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Credit Score

A person’s credit score is one of the factors that lenders consider when they extend a line of credit or loan (e.g., auto loans, mortgage loans or personal loans). Lenders often use the number to determine rates, terms and risk. FICO and Vantagescore are the most widely used credit scores and range between 300 and 850. From a lender’s perspective, a higher score equates to lower risk, which often translates to more favorable credit terms and better rates.

The following factors account for a consumer’s credit score:

  • Payment history – Shows whether or not you pay your bills on time. A single late payment will be included and can negatively affect your score. 
  • Credit utilization rate – Measures how much credit you use in relation to your credit limits. For instance, if you have two credit cards with a combined limit of 10,000, and a combined balance of 4,000, your credit utilization ratio is 40%. The lower the ratio, the better your credit score. 
  • Length of credit history – Having credit for longer has a positive impact on your credit score. 
  • Type of credit – Accessing different types of credit—such as mortgage loans, credit cards and student loans—indicates how well you manage your credit. A more diversified pool of credit is better for your score. 
  • New credit – Opening a number of new accounts in a short period of time has a negative effect on your credit score. Lenders examine how often you apply for credit and look at the number of “hard inquiries” on your account. When you access your own credit report, it does not impact your score. 

Improve Your Credit Score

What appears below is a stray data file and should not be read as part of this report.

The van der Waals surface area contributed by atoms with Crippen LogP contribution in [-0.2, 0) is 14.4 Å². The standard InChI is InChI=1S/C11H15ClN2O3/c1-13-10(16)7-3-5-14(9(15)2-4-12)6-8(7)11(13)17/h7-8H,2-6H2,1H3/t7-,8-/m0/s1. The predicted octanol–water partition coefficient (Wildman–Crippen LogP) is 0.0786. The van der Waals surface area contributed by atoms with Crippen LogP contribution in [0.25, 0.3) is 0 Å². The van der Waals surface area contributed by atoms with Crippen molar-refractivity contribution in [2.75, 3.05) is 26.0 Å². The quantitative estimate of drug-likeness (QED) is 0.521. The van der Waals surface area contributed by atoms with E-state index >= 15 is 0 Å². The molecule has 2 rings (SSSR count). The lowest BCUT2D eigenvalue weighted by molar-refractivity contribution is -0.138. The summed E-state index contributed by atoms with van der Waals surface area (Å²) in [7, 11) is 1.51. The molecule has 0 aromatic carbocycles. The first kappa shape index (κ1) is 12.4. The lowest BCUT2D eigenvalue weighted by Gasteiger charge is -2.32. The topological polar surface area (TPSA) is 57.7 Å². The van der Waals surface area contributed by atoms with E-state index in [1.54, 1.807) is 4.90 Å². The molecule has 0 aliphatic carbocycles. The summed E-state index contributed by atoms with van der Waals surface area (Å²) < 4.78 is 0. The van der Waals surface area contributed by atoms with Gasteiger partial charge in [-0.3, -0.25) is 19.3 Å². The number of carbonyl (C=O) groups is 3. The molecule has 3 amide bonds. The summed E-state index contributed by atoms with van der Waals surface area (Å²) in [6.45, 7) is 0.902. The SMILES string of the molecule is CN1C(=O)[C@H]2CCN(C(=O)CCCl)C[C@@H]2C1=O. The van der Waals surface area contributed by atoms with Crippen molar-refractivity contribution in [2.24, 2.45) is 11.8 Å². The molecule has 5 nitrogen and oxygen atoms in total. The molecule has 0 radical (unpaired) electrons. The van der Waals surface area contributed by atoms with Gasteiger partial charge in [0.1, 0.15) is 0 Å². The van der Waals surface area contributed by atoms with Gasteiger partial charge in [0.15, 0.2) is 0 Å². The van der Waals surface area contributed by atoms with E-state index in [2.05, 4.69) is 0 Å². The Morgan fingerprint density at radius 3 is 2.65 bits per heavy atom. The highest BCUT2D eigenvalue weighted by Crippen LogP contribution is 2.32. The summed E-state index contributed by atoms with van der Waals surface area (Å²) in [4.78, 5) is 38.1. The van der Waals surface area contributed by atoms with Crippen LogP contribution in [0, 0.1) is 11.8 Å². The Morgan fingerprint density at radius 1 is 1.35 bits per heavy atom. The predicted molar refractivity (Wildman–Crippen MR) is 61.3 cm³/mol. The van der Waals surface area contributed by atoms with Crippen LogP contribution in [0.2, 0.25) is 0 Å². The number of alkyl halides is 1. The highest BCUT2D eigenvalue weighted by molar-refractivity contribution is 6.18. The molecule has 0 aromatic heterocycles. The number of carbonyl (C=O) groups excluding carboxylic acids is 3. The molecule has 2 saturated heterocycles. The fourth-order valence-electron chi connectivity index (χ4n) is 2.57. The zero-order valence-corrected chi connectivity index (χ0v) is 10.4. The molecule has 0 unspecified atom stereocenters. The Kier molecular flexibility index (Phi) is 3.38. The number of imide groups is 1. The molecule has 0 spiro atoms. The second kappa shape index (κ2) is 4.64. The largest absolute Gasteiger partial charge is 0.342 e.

The first step to improving your credit score is reviewing your credit report. You can obtain a free copy of your report at AnnualCreditReport.com or 1 (877) 322-8228. Your credit report includes the following information:

  • Credit history – The number and types of credit opened both active and closed accounts), age of your accounts, your account balances and payment history.
  • Credit inquiries – How often you have applied for credit. These “hard inquiries” will show up on your credit report for up to two years. 
  • Collections – Unpaid or overdue debts, such as foreclosures, bankruptcies or liens.

Once you access your report, determine if there are any errors. If you find any mistakes, you have a right to dispute the information, and can do so by contacting the three credit reporting bureaus: Equifax, Experian, TransUnion.

In addition to correcting any erroneous data, check what you need to improve. Typically, you will want to focus on:

  • Payments – Even if you cannot pay off a loan immediately, always ensure that you make on-time minimum payments. Consider automatic payments or calendar reminders to make payments on time. Note that paying off a collection account will not automatically remove it from your credit report. It will remain for seven years, so it’s important not to reach that point. 
  • Keeping low balances – Your credit utilization is an important factor in calculating your score. Lenders prefer seeing rates below 30%, so do not max out your credit cards. 
  • Applying for new credit only as needed – Too many hard inquiries that result from applying for new credit will lower your score. 
  • Maintaining your accounts – Don’t close your credit card accounts even when you stop using them. If you do, you may hurt your credit score by unintentionally raising your credit utilization ratio.  Consider the following scenario where you have two cards with a balance of $3,000 and a combined credit limit of $10,000.
    • Credit Card A – balance of $3,000 and credit limit of $6,000 
    • Credit Card B – zero balance and $4,000 credit limit 

When you maintain both cards, you have a credit utilization ratio of 30% ($0+$3,000/($6,000+$4,000). If you close the account with $4,000, your credit utilization ratio increases to 50% ($3,000/$6,000).

If you need assistance, contact a professional credit counselor at the National Foundation for Credit Counseling.